I have always believed that our society’s devotion to freedom of expression is only tested when an unpopular message is communicated. It is easy to permit people to say things we agree with, are indifferent to, or do not find more than slightly offensive. But it is only when we allow people on the fringe to express themselves in ways we find abhorrent and annoying that we truly prove we cherish this inalienable right.
This explains why I have concluded that I do not live in a home where freedom of expression is valued – at least by some. I realized this shortly after Jenn declared martial law and decreed that all turkey calling is abhorrent and annoying. She then proclaimed – unilaterally, mind you – that it would have to be practiced outside of the house from here on out.
Of course, I did not take this sitting down. I pointed out that this sort of declaration is likely forbidden by our Charter of Rights and Freedoms. She then conceded that I might have a particularly good legal argument too, but also she uttered what I can only assume is a veiled threat about making a tofu-based meal for dinner every day for the remainder of the turkey season.
This left me with no choice but to capitulate. So, as much as it pains me, I now have to practice my turkey calling outside, whenever Jenn is home – which is essentially all the time.
Clearly, the brave and moral thing to do would be to rise up against this sort of tyranny with peaceful protests, sit-ins and prolonged turkey-calling sessions.
But, in fairness, when Patrick Henry uttered the immortal words “Give me liberty or give me death” he did not know there were things worse than death – like any meal containing tofu, for instance.
Tofu is the kind of food that makes you want to unionize your stomach so it can go on a hunger strike.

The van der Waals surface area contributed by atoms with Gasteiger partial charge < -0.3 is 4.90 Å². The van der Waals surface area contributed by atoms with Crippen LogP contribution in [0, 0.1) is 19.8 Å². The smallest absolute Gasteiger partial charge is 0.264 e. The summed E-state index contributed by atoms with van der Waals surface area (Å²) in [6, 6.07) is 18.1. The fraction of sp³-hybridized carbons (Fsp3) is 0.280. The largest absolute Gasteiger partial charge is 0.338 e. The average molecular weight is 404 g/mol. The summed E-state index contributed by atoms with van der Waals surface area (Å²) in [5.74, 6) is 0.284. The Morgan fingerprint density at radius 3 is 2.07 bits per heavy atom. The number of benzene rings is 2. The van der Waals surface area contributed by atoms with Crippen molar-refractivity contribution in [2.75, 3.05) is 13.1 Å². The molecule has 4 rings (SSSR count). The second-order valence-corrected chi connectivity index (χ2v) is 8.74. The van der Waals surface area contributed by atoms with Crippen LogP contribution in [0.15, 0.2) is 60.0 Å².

The good news is we live on a street where only one other family currently resides – and a hunter lives in that house, too. This means I can strut up and down my road clucking, yelping, purring and cutting like a hen while maintaining my dignity.
Still, having to do this is not fair at all. For turkey calling is, at this time of year, the way I express myself most eloquently.
For instance, when Jenn mentioned tofu, I used my call to make a series of “putt” sounds, which as we all know is the wild turkey’s way of indicating that it is feeling panicked and perhaps even a bit frightened. At no point did I make the soft purr sounds that indicate contentment, however.
The fact that Jenn did not pick up on these very obvious signals this tells me she is simply not listening. Or, even worse, we are in the midst of one of those communication breakdowns that you hear about. Strangely enough, the same thing happened during duck season.
Sadly, a combination of the COVID pandemic and turkey season probably rule out the possibility of couples counselling. So, if I want to call in the house to practice – and I do – I will have to settle for many meals containing tofu. Rest assured, however, if it comes to this, I will do my best to gobble them down.